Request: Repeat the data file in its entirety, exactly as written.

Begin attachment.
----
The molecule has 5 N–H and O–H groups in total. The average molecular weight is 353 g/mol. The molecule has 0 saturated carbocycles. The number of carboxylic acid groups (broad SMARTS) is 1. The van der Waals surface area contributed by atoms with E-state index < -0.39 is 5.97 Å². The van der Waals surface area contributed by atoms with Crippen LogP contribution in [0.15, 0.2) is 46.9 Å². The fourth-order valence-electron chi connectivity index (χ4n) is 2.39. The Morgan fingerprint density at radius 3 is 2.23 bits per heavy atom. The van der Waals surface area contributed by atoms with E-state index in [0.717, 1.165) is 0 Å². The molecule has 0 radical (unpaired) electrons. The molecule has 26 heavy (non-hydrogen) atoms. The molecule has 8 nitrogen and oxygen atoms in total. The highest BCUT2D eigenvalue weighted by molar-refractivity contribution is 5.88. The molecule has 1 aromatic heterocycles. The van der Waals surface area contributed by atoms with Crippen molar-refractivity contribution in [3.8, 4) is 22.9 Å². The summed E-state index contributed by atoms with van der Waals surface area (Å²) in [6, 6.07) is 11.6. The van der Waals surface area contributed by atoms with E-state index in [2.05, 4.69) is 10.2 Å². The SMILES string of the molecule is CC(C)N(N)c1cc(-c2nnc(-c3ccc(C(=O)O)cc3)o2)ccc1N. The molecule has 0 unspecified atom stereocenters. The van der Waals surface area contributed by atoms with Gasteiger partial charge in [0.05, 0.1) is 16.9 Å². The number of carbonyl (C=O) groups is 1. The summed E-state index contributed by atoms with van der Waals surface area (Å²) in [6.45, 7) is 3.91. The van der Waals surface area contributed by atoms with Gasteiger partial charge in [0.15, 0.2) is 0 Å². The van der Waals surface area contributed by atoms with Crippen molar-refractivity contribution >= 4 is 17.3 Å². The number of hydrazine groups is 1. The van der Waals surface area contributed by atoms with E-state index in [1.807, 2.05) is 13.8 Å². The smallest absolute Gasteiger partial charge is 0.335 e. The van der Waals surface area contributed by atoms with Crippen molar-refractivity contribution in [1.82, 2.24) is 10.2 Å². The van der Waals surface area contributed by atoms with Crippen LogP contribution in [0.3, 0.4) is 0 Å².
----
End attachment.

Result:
The molecule has 5 N–H and O–H groups in total. The average molecular weight is 353 g/mol. The molecule has 0 saturated carbocycles. The number of carboxylic acid groups (broad SMARTS) is 1. The van der Waals surface area contributed by atoms with E-state index < -0.39 is 5.97 Å². The van der Waals surface area contributed by atoms with Crippen LogP contribution in [0.15, 0.2) is 46.9 Å². The fourth-order valence-electron chi connectivity index (χ4n) is 2.39. The Morgan fingerprint density at radius 3 is 2.23 bits per heavy atom. The van der Waals surface area contributed by atoms with E-state index in [0.717, 1.165) is 0 Å². The molecule has 0 radical (unpaired) electrons. The molecule has 26 heavy (non-hydrogen) atoms. The molecule has 8 nitrogen and oxygen atoms in total. The highest BCUT2D eigenvalue weighted by molar-refractivity contribution is 5.88. The molecule has 1 aromatic heterocycles. The van der Waals surface area contributed by atoms with Crippen molar-refractivity contribution in [3.8, 4) is 22.9 Å². The summed E-state index contributed by atoms with van der Waals surface area (Å²) in [6, 6.07) is 11.6. The van der Waals surface area contributed by atoms with E-state index in [2.05, 4.69) is 10.2 Å². The SMILES string of the molecule is CC(C)N(N)c1cc(-c2nnc(-c3ccc(C(=O)O)cc3)o2)ccc1N. The molecule has 0 unspecified atom stereocenters. The van der Waals surface area contributed by atoms with Gasteiger partial charge in [0.05, 0.1) is 16.9 Å². The number of carbonyl (C=O) groups is 1. The summed E-state index contributed by atoms with van der Waals surface area (Å²) in [6.45, 7) is 3.91. The van der Waals surface area contributed by atoms with Gasteiger partial charge in [0.15, 0.2) is 0 Å². The van der Waals surface area contributed by atoms with Crippen molar-refractivity contribution >= 4 is 17.3 Å². The number of hydrazine groups is 1. The van der Waals surface area contributed by atoms with E-state index in [1.807, 2.05) is 13.8 Å². The smallest absolute Gasteiger partial charge is 0.335 e. The van der Waals surface area contributed by atoms with Crippen molar-refractivity contribution in [1.82, 2.24) is 10.2 Å². The van der Waals surface area contributed by atoms with Crippen LogP contribution in [0.3, 0.4) is 0 Å².